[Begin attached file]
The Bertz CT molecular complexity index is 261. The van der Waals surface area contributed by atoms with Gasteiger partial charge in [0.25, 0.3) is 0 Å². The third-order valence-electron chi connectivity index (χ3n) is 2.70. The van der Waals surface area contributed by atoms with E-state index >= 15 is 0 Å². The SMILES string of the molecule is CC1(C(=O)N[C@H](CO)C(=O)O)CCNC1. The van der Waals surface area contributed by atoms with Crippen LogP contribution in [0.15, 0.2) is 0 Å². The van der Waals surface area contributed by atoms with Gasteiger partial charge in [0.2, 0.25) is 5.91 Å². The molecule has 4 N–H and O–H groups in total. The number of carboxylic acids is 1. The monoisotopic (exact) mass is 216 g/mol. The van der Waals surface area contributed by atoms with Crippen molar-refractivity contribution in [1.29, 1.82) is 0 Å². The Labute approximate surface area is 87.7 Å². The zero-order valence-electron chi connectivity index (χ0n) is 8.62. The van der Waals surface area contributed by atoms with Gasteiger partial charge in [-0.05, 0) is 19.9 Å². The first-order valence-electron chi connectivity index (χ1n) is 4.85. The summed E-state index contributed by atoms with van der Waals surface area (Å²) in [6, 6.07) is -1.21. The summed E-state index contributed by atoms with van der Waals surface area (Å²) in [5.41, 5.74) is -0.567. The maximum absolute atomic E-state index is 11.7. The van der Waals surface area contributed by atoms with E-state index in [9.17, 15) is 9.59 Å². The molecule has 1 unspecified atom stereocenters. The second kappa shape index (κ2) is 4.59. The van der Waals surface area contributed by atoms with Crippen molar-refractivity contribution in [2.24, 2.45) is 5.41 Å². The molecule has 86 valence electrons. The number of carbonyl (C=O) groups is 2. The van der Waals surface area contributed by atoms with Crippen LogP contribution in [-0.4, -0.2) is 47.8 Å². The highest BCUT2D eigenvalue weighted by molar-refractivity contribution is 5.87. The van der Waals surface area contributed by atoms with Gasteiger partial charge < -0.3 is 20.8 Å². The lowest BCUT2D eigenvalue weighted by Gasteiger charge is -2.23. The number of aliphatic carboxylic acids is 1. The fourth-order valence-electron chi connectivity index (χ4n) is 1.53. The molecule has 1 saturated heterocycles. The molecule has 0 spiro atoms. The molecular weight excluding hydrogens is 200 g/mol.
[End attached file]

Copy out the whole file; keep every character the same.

The Bertz CT molecular complexity index is 261. The van der Waals surface area contributed by atoms with Gasteiger partial charge in [0.25, 0.3) is 0 Å². The third-order valence-electron chi connectivity index (χ3n) is 2.70. The van der Waals surface area contributed by atoms with E-state index >= 15 is 0 Å². The SMILES string of the molecule is CC1(C(=O)N[C@H](CO)C(=O)O)CCNC1. The van der Waals surface area contributed by atoms with Crippen LogP contribution in [0.15, 0.2) is 0 Å². The van der Waals surface area contributed by atoms with Gasteiger partial charge in [0.2, 0.25) is 5.91 Å². The molecule has 4 N–H and O–H groups in total. The number of carboxylic acids is 1. The monoisotopic (exact) mass is 216 g/mol. The van der Waals surface area contributed by atoms with Crippen molar-refractivity contribution in [1.29, 1.82) is 0 Å². The Labute approximate surface area is 87.7 Å². The zero-order valence-electron chi connectivity index (χ0n) is 8.62. The van der Waals surface area contributed by atoms with Gasteiger partial charge in [-0.05, 0) is 19.9 Å². The first-order valence-electron chi connectivity index (χ1n) is 4.85. The summed E-state index contributed by atoms with van der Waals surface area (Å²) in [6, 6.07) is -1.21. The summed E-state index contributed by atoms with van der Waals surface area (Å²) in [5.41, 5.74) is -0.567. The maximum absolute atomic E-state index is 11.7. The van der Waals surface area contributed by atoms with E-state index in [9.17, 15) is 9.59 Å². The molecule has 1 unspecified atom stereocenters. The second kappa shape index (κ2) is 4.59. The van der Waals surface area contributed by atoms with Crippen molar-refractivity contribution in [2.24, 2.45) is 5.41 Å². The molecule has 86 valence electrons. The number of carbonyl (C=O) groups is 2. The van der Waals surface area contributed by atoms with Crippen LogP contribution in [-0.4, -0.2) is 47.8 Å². The highest BCUT2D eigenvalue weighted by molar-refractivity contribution is 5.87. The van der Waals surface area contributed by atoms with Gasteiger partial charge < -0.3 is 20.8 Å². The lowest BCUT2D eigenvalue weighted by Gasteiger charge is -2.23. The number of aliphatic carboxylic acids is 1. The fourth-order valence-electron chi connectivity index (χ4n) is 1.53. The molecule has 1 saturated heterocycles. The molecule has 0 spiro atoms. The molecular weight excluding hydrogens is 200 g/mol.